More stimulus, low real rates to support gold, Goldman says
Silver for immediate delivery climbs most since December 2014
Spot gold headed for back-to-back gains as investors weighed the outlook for the metal’s record-setting rally after this week’s dramatic price swings. Silver climbed the most in more than five years.
Rising U.S. bond yields helped spark a sharp selloff in gold and silver Tuesday and early Wednesday, followed by a rebound. Both metals have resumed their uptrend as the dollar falls a second straight day. They remain among the best-performing commodities this year, aided by negative real yields and vast stimulus to combat the fallout from the pandemic.
Gold gained as much as 2.6% on Thursday as concerns over the outlook for economic recovery persist and central banks and governments signal further support for their economies. Two senior Federal Reserve officials said Wednesday that the U.S. failure to control the coronavirus pandemic has undermined the nation’s economic recovery, further bolstering support for precious metals as haven assets.
“We’re not out of this crisis yet,” Jeffrey Currie, global head of commodities research at Goldman Sachs Group Inc., said by phone. “Even if a vaccine is rolled out in November it won’t be rolled out until at best the first quarter of next year, which means you still need to provide stimulus to the global economy. More stimulus means more downside risk in real rates. That’s what drives the upside in gold.”
Spot gold rose 2.4% to $1,962.22 an ounce by 1:46 p.m. in New York. On Tuesday, prices dropped 5.7%, the most in seven years, following a rally to an all-time high last week. Futures for December delivery advanced 1.1% to settle at $1,970.40 on the Comex in New York.
Silver for immediate delivery climbed as much as 8.7% to $27.7207 an ounce, the biggest intraday increase since December 2014. The metal rose 2.9% on Wednesday and slumped 15% on Tuesday.
The Bloomberg Dollar Spot Index headed for a second straight decline.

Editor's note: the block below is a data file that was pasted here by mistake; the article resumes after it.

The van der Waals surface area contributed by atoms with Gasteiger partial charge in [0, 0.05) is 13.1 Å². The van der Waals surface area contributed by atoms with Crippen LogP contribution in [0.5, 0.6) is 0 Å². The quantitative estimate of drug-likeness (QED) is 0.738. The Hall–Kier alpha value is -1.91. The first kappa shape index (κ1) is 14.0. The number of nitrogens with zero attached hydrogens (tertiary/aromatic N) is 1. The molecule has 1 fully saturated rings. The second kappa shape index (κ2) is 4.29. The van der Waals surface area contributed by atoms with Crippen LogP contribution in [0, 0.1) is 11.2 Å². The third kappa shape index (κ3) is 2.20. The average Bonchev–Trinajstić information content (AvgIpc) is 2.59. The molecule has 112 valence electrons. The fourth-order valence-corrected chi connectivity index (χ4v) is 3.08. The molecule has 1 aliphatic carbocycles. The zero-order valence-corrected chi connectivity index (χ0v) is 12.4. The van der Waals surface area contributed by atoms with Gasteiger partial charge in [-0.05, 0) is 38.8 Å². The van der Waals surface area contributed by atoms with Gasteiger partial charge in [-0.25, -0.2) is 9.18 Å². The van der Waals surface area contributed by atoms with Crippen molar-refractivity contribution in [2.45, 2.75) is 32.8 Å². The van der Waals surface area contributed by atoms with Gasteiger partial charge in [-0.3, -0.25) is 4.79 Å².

“The dollar index broke down a bit today, but there’s a lot of people that are on the sidelines that are looking to get back in and are chasing back into gold and silver right now,” Phil Streible, chief market strategist at Blue Line Futures in Chicago, said by phone.
“We still hold a positive view on gold, targeting a retest of the level of $2,000 an ounce by the end of this year,” said Giovanni Staunovo, an analyst at UBS Group AG. “The Fed should reiterate its dovish message and U.S. real yields and the broad U.S. dollar will likely fall further.”
The death toll from the virus continued to climb, with India’s total surpassing the U.K.’s, according to the latest data collated by Johns Hopkins University. There were signs of resilience to the economic harm wrought by the pandemic though. Australia added four times as many jobs as forecast in July, withstanding a fresh lockdown in Victoria and concerns about infection spreading.
The scope of the drop in gold prices earlier this week may limit the pace of recovery, some analysts said.
“The extent of this selloff was so severe that I think it’s caused jitteriness about longs getting back in so quickly,” Edward Meir, an analyst at ED&F Man Capital Markets in New York, said by phone. “I think the more likely scenario is we will start a consolidation range. So we might bounce around between $1,850 and $2,050 for the next six weeks or so. Things don’t go up forever.”